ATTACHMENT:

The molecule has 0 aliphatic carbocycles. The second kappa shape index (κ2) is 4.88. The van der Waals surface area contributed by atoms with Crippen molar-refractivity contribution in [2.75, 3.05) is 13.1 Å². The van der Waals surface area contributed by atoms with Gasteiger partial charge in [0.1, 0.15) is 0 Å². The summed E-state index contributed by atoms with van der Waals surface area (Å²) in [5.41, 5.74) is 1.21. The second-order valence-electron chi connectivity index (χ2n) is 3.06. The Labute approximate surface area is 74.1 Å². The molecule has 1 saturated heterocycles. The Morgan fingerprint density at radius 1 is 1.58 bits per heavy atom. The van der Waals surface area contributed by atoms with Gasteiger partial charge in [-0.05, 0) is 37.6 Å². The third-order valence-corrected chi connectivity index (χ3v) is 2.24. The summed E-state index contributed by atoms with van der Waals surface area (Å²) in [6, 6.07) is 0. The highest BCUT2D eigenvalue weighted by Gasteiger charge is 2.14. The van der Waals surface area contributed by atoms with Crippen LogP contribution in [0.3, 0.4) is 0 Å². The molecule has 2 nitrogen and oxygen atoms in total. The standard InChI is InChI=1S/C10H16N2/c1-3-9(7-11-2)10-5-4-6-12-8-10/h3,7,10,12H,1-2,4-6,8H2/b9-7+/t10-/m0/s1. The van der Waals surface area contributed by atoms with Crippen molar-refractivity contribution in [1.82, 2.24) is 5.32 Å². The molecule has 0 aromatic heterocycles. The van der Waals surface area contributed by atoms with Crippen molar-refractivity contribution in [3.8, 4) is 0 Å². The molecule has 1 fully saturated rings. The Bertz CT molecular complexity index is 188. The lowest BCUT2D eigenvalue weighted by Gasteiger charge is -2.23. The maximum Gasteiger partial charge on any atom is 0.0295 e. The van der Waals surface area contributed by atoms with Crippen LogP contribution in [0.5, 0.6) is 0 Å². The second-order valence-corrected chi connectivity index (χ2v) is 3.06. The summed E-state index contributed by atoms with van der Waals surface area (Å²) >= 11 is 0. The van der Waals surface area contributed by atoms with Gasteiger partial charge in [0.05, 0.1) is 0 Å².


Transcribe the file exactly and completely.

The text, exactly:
The molecule has 0 aliphatic carbocycles. The second kappa shape index (κ2) is 4.88. The van der Waals surface area contributed by atoms with Crippen molar-refractivity contribution in [2.75, 3.05) is 13.1 Å². The van der Waals surface area contributed by atoms with Gasteiger partial charge in [0.1, 0.15) is 0 Å². The summed E-state index contributed by atoms with van der Waals surface area (Å²) in [5.41, 5.74) is 1.21. The second-order valence-electron chi connectivity index (χ2n) is 3.06. The Labute approximate surface area is 74.1 Å². The molecule has 1 saturated heterocycles. The Morgan fingerprint density at radius 1 is 1.58 bits per heavy atom. The van der Waals surface area contributed by atoms with Gasteiger partial charge in [-0.05, 0) is 37.6 Å². The third-order valence-corrected chi connectivity index (χ3v) is 2.24. The summed E-state index contributed by atoms with van der Waals surface area (Å²) in [6, 6.07) is 0. The highest BCUT2D eigenvalue weighted by Gasteiger charge is 2.14. The van der Waals surface area contributed by atoms with Crippen LogP contribution in [0.3, 0.4) is 0 Å². The molecule has 2 nitrogen and oxygen atoms in total. The standard InChI is InChI=1S/C10H16N2/c1-3-9(7-11-2)10-5-4-6-12-8-10/h3,7,10,12H,1-2,4-6,8H2/b9-7+/t10-/m0/s1. The van der Waals surface area contributed by atoms with Crippen molar-refractivity contribution in [1.82, 2.24) is 5.32 Å². The molecule has 0 aromatic heterocycles. The van der Waals surface area contributed by atoms with Crippen molar-refractivity contribution in [3.8, 4) is 0 Å². The molecule has 1 fully saturated rings. The Bertz CT molecular complexity index is 188. The lowest BCUT2D eigenvalue weighted by Gasteiger charge is -2.23. The maximum Gasteiger partial charge on any atom is 0.0295 e. The van der Waals surface area contributed by atoms with Crippen LogP contribution in [0.5, 0.6) is 0 Å². The second-order valence-corrected chi connectivity index (χ2v) is 3.06. The summed E-state index contributed by atoms with van der Waals surface area (Å²) >= 11 is 0. The van der Waals surface area contributed by atoms with Gasteiger partial charge in [0.05, 0.1) is 0 Å².